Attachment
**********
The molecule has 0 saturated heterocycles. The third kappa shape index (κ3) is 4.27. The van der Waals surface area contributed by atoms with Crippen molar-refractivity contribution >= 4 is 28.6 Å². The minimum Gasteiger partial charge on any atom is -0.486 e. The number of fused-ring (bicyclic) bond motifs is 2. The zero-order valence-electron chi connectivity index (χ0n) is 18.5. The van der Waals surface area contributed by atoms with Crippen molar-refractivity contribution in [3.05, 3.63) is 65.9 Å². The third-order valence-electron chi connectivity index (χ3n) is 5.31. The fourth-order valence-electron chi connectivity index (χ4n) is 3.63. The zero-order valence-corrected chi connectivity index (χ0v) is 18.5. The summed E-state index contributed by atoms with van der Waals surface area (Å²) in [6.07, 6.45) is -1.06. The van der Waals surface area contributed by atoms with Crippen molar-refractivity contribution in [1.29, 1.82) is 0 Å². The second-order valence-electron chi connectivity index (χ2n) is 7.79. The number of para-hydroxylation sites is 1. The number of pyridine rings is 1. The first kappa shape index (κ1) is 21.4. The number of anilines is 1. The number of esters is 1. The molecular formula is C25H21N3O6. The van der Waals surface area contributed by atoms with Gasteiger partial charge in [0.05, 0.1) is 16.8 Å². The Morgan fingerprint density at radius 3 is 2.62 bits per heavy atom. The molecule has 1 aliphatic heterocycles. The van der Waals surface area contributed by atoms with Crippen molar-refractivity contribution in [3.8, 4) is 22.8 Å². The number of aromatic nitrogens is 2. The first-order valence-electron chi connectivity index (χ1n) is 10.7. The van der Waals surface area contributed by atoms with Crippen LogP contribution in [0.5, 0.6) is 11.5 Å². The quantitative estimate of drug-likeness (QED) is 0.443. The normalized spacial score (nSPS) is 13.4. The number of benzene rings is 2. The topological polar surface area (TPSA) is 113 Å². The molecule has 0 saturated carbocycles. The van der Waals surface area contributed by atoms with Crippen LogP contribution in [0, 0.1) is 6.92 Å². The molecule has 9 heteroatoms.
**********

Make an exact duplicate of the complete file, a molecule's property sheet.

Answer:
The molecule has 0 saturated heterocycles. The third kappa shape index (κ3) is 4.27. The van der Waals surface area contributed by atoms with Crippen molar-refractivity contribution >= 4 is 28.6 Å². The minimum Gasteiger partial charge on any atom is -0.486 e. The number of fused-ring (bicyclic) bond motifs is 2. The zero-order valence-electron chi connectivity index (χ0n) is 18.5. The van der Waals surface area contributed by atoms with Crippen molar-refractivity contribution in [3.05, 3.63) is 65.9 Å². The third-order valence-electron chi connectivity index (χ3n) is 5.31. The fourth-order valence-electron chi connectivity index (χ4n) is 3.63. The zero-order valence-corrected chi connectivity index (χ0v) is 18.5. The summed E-state index contributed by atoms with van der Waals surface area (Å²) in [6.07, 6.45) is -1.06. The van der Waals surface area contributed by atoms with Crippen molar-refractivity contribution in [1.29, 1.82) is 0 Å². The second-order valence-electron chi connectivity index (χ2n) is 7.79. The number of para-hydroxylation sites is 1. The number of pyridine rings is 1. The first kappa shape index (κ1) is 21.4. The number of anilines is 1. The number of esters is 1. The molecular formula is C25H21N3O6. The van der Waals surface area contributed by atoms with Gasteiger partial charge in [0.05, 0.1) is 16.8 Å². The Morgan fingerprint density at radius 3 is 2.62 bits per heavy atom. The molecule has 1 aliphatic heterocycles. The van der Waals surface area contributed by atoms with Crippen molar-refractivity contribution in [3.8, 4) is 22.8 Å². The number of aromatic nitrogens is 2. The first-order valence-electron chi connectivity index (χ1n) is 10.7. The van der Waals surface area contributed by atoms with Crippen LogP contribution in [0.5, 0.6) is 11.5 Å². The quantitative estimate of drug-likeness (QED) is 0.443. The normalized spacial score (nSPS) is 13.4. The number of benzene rings is 2. The topological polar surface area (TPSA) is 113 Å². The molecule has 0 saturated carbocycles. The van der Waals surface area contributed by atoms with Crippen LogP contribution in [0, 0.1) is 6.92 Å². The molecule has 9 heteroatoms.